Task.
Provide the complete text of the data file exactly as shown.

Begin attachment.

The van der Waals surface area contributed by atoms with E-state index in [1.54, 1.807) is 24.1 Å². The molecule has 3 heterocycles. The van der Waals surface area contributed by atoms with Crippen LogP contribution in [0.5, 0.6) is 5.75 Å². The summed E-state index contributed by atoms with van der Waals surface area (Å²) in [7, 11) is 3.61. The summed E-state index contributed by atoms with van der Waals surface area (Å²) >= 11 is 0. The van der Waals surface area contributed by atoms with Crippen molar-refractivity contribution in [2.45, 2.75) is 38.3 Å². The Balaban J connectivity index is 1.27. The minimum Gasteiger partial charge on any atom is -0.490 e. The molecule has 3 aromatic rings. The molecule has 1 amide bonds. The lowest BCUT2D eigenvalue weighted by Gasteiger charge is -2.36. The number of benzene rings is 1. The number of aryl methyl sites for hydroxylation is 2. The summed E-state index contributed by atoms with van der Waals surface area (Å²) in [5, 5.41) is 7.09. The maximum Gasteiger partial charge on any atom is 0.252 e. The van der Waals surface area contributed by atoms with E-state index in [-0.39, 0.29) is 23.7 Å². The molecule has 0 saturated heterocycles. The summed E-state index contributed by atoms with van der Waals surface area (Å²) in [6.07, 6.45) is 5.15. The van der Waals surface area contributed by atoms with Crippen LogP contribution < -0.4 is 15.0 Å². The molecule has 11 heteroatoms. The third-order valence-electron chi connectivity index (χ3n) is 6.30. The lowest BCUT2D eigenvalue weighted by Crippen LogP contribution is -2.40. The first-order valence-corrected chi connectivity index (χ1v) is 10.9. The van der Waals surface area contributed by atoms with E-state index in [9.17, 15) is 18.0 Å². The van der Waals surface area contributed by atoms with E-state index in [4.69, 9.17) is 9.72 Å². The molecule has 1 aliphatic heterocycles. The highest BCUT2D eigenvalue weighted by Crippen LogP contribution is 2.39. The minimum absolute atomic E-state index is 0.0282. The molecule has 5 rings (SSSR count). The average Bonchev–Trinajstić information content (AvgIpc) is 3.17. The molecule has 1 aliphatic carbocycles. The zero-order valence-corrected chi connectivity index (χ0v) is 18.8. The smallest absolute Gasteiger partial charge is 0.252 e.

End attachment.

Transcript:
The van der Waals surface area contributed by atoms with E-state index in [1.54, 1.807) is 24.1 Å². The molecule has 3 heterocycles. The van der Waals surface area contributed by atoms with Crippen LogP contribution in [0.5, 0.6) is 5.75 Å². The summed E-state index contributed by atoms with van der Waals surface area (Å²) in [7, 11) is 3.61. The summed E-state index contributed by atoms with van der Waals surface area (Å²) >= 11 is 0. The van der Waals surface area contributed by atoms with Crippen molar-refractivity contribution in [2.45, 2.75) is 38.3 Å². The Balaban J connectivity index is 1.27. The minimum Gasteiger partial charge on any atom is -0.490 e. The molecule has 3 aromatic rings. The molecule has 1 amide bonds. The lowest BCUT2D eigenvalue weighted by Gasteiger charge is -2.36. The number of benzene rings is 1. The number of aryl methyl sites for hydroxylation is 2. The summed E-state index contributed by atoms with van der Waals surface area (Å²) in [5, 5.41) is 7.09. The maximum Gasteiger partial charge on any atom is 0.252 e. The van der Waals surface area contributed by atoms with E-state index in [-0.39, 0.29) is 23.7 Å². The molecule has 0 saturated heterocycles. The summed E-state index contributed by atoms with van der Waals surface area (Å²) in [6.07, 6.45) is 5.15. The van der Waals surface area contributed by atoms with Crippen LogP contribution < -0.4 is 15.0 Å². The molecule has 11 heteroatoms. The third-order valence-electron chi connectivity index (χ3n) is 6.30. The lowest BCUT2D eigenvalue weighted by Crippen LogP contribution is -2.40. The first-order valence-corrected chi connectivity index (χ1v) is 10.9. The van der Waals surface area contributed by atoms with E-state index in [9.17, 15) is 18.0 Å². The van der Waals surface area contributed by atoms with E-state index in [4.69, 9.17) is 9.72 Å². The molecule has 1 aliphatic heterocycles. The highest BCUT2D eigenvalue weighted by Crippen LogP contribution is 2.39. The minimum absolute atomic E-state index is 0.0282. The molecule has 5 rings (SSSR count). The average Bonchev–Trinajstić information content (AvgIpc) is 3.17. The molecule has 1 aliphatic carbocycles. The zero-order valence-corrected chi connectivity index (χ0v) is 18.8. The smallest absolute Gasteiger partial charge is 0.252 e.